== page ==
Sam Brake Guia: Cool. I have to say, this is something that we’ve covered a lot in the past when it comes to like situations of, I suppose like location dependent kind of information. Like you said, you’re learning to at home, but then you go to apply it in another setting?
Mark Herschberg: Context dependent
Sam Brake Guia: Yeah, we’ve discussed that before on the show. And I find that so interesting. Because it happens so much. I mean, you can even walk from your bedroom to your kitchen, and then completely forget what you went to go get. So I think that most people or everyone listening to this must be able to relate to it. So I think it’s, it’s really important that, yeah, we got to tackle this. And if we’re gonna remember stuff better. And I understand you are working on Brain Bump, a patent-pending app that combines the core functionality of a book summary app, a flashcard app, and a daily affirmation app, you’ve kind of mentioned this a little bit before already on the call. But can you tell us what inspired you to step up and create this app?
Mark Herschberg: It’s recognizing that there is this disconnect. Now I mentioned I have a book, I don’t have other services, many people with a book like mine, are executive coaches, and they want to build that brand to convert people from readers of the book to a higher revenue product, I have no interest in doing that. I do care about people remembering the content because I wrote the book to help people. And I know they’re going to forget most of it. So I wanted to help people retain it. Now, it also turns out that many of these brands do want to build that brand trust, so they could get you to be a coaching client or some other product or service. And when I first came up with this idea, it was just for my book, we have another app that we’re not really promoting called the queer Toolkit app, which was just content for my book. Once we saw that worked, we generalized it to the Brain Bump app. And so what the Brain Bump app does, it takes the key ideas from the content from the books, blogs, podcast classes, and talks. And think that like a flashcard, or flashcard app, you’ve got these little tip cards that have ideas that are about one to four sentences in length, just kind of here’s the key thing. Here’s what you’d highlight in a book, and here’s maybe the clip that you take from the show, that’s really the key point. And it puts it all in these cards. And then all the cards are tagged with things like hashtags. So this way, when you go to that conference, and you say I need the networking tips right now, in mere seconds, you can open up the app, you tap networking, and there’s a whole bunch of networking tips. Or maybe you go to the ones that you favorited because that’s the key set. Also, you can use it where you set it. So every day at 9 am. As you walk into the office, you get that leadership tip in this other example, you don’t even need to open the app. And this is like the daily affirmation app part, you just get that little push notification. But at a time you set I know, I hate getting emails and texts, and all this stuff that I didn’t want. interrupts my day, that’s not valuable to either the recipient, even the sender because now the sender is annoying you. So we set up that you can pull media to you, instead of what we traditionally do push Media, I’m gonna blast to my email list, I’m going to put something on social media and hope some people see it as relevant. We let people pull the content that is relevant to them that context-sensitive context-dependent information. So you can get either in the just in time, or that daily notification at a time you set and control. And so this is allowing people to better retain the content, which is what I really wanted. But we’re getting content creators to put their content on there because it also helps their brand. And this allows everything to be free, the app is free, and the content on there is free. And everyone benefits from having this app.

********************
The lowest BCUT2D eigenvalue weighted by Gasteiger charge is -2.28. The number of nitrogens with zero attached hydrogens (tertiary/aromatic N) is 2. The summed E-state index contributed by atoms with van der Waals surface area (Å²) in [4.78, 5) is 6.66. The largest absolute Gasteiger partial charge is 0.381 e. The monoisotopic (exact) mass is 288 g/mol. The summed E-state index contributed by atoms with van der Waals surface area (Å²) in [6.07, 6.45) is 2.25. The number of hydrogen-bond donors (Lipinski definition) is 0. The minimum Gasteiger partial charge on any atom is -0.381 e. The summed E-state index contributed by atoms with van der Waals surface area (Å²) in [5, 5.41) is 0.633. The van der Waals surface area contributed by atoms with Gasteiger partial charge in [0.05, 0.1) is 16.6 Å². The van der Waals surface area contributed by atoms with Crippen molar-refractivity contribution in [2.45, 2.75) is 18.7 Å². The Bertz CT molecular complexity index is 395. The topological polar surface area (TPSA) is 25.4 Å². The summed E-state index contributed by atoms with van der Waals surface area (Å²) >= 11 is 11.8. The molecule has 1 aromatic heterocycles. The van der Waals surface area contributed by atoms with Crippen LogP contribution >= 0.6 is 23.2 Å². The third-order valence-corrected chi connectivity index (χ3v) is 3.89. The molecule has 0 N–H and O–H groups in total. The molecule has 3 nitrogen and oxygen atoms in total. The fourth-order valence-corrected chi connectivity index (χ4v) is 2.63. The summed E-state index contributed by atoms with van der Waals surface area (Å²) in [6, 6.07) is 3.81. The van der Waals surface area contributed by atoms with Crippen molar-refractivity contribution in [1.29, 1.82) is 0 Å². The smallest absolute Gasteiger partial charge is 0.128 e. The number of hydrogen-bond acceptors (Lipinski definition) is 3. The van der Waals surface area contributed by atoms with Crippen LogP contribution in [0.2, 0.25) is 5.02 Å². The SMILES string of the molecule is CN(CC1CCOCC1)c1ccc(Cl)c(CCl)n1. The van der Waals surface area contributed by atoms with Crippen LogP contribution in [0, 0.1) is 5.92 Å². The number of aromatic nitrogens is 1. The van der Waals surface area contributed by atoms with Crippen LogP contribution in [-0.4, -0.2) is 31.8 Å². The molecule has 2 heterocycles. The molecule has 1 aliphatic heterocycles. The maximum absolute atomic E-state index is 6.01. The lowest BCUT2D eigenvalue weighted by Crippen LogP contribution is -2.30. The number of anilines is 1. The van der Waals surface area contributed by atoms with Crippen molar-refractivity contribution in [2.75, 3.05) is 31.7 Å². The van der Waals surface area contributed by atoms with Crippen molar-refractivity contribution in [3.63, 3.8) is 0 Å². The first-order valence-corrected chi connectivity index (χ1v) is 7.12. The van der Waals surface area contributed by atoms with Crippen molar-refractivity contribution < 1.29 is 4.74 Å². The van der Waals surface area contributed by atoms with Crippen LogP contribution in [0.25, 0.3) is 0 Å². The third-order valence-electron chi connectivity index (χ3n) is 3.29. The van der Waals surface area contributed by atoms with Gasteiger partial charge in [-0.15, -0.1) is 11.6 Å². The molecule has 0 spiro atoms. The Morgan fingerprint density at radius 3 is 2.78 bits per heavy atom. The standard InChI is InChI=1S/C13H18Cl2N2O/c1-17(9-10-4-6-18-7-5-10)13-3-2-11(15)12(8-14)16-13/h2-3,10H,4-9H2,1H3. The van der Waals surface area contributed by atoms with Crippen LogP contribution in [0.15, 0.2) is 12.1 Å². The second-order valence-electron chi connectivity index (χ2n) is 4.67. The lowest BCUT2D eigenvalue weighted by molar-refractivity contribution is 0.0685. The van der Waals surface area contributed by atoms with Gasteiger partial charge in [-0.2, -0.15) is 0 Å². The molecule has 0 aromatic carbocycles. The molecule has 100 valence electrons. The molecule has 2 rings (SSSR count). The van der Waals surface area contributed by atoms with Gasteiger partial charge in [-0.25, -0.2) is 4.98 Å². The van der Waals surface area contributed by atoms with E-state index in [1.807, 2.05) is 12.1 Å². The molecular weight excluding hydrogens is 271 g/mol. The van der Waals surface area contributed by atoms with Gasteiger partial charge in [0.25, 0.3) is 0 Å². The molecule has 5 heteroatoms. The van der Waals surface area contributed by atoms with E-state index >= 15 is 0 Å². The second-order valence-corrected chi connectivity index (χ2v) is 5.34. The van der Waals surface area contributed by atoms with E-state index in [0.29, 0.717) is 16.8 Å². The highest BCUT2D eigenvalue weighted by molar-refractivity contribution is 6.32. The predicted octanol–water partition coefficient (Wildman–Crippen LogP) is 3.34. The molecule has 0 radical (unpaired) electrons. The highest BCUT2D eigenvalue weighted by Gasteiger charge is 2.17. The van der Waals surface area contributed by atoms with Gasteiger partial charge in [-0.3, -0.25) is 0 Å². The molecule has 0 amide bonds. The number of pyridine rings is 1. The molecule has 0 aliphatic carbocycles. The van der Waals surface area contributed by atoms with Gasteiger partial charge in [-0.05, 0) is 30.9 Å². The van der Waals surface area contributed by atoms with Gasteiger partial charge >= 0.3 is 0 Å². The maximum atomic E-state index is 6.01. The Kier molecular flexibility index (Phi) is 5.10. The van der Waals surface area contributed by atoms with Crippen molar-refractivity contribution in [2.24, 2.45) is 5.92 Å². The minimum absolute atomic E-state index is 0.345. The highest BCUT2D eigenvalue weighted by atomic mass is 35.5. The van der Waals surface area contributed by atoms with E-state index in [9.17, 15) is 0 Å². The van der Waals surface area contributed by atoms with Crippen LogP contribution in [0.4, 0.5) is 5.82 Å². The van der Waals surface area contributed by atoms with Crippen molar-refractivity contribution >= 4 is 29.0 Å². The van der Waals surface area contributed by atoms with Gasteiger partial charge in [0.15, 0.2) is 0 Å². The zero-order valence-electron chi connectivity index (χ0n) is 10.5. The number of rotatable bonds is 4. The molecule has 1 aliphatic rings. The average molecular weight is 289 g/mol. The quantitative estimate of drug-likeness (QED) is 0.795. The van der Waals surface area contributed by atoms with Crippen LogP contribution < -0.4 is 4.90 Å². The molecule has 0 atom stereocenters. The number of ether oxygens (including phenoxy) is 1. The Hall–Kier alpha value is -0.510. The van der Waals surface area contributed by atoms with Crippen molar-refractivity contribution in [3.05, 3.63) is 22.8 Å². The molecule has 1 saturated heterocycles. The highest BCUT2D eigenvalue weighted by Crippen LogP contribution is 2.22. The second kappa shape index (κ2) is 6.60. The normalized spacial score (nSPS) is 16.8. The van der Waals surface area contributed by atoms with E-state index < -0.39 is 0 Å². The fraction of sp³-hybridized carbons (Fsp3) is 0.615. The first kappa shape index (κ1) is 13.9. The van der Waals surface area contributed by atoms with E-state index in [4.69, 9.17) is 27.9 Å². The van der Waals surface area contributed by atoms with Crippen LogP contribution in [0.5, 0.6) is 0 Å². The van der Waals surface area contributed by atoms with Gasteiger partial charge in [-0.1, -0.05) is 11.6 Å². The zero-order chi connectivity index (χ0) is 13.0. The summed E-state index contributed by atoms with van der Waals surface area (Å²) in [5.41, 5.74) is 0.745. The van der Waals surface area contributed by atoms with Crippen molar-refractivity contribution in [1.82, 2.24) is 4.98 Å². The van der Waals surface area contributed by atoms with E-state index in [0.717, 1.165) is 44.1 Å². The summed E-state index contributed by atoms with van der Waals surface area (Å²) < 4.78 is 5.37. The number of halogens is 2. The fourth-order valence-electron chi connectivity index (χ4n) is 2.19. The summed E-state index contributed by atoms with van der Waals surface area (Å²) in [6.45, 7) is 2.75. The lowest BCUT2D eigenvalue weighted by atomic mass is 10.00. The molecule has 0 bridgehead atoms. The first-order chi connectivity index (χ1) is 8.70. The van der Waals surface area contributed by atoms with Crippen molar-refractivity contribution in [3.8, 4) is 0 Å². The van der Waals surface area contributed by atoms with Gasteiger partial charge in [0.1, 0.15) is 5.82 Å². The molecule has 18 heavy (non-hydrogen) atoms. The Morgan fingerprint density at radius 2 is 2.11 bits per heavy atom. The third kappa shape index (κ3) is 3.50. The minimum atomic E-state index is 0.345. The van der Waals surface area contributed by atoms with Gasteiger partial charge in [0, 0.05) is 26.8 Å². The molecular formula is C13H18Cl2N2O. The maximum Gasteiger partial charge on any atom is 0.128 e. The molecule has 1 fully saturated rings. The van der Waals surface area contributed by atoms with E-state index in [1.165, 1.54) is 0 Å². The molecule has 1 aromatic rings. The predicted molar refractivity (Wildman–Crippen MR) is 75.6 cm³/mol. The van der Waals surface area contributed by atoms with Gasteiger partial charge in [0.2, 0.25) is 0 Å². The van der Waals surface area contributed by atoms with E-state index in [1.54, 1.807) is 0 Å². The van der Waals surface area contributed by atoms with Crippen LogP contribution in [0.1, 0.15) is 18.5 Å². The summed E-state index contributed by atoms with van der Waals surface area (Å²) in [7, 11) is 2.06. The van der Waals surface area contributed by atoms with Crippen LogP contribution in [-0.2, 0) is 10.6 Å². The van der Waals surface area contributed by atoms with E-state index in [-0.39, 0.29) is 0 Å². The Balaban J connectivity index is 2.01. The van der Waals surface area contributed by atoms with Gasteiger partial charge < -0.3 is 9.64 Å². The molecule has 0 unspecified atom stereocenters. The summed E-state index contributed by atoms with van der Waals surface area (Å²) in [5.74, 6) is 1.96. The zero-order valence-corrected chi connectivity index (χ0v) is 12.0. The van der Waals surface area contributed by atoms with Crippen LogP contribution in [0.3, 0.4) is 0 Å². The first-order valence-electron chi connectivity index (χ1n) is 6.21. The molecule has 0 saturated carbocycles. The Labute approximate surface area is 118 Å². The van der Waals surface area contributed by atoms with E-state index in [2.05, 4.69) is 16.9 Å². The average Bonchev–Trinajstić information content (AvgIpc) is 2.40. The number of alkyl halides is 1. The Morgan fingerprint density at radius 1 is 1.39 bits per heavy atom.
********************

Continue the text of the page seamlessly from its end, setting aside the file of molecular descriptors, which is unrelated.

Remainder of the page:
Sam Brake Guia: That’s awesome. That’s fantastic. I really liked the streamlined nature of it. And like you mentioned that the networking aspect you gave the example that you need to jump in and get that that’s awesome. I personally really like another app that I use called Blinkist, where it just like simplifies books into like a 10-minute reading, I have to admit that maybe sometimes they’re a bit oversimplified, but I think that with so much knowledge, our fingertips, it can just be so overwhelming to decide where to turn to what to read how to consume it. So anything that simplifies this process. I’m a big fan of. So this sounds great.
Mark Herschberg: We’re slightly different than those apps and not competing with them. So apps like Blinkist, and other book summary apps, their typical model is for people like yourself who are very busy. And you’re saying, I don’t have time to read a 200 page book, or to listen to all these podcasts, give me just the key idea. And you can get the contents of the book in about 10 minutes. There’s some criticism, particularly here in the author community, they say one, you don’t always get it right. As you point out, and what you summarize in 10 minutes worth of content, you might miss some of the points on the subtleties. The other complaint is authors don’t like it Blinkist does not engage with the authors in any way to the best of my knowledge. These apps can summarize the book under the fair use doctrine. So they can take someone’s books and we’re going to summarize it, we’re going to charge the content, the app user, they charge, I think it’s something like seven $10 a month. And the author says, Wait a second, now all these people are going to just pay you to get the value for my book, and ignore me. And that’s often used as an alternative to the book, we are designed more to be a companion to the book, or podcast or other sorts of content, that when you listen to these podcasts, when you go and hear a talk, this is what helps you better retain it as if you’ve done it. Now, of course, you can use this as an alternative, you can use it either in exploration fashion, I’ve never read this book, but let me check it out. Let me see what the tips are like, see if it’s worth buying it, reading it. Or you can use it as an alternative. But that’s actually the least common model we have. And again, our app is completely free. Unlike Blinkist and the others.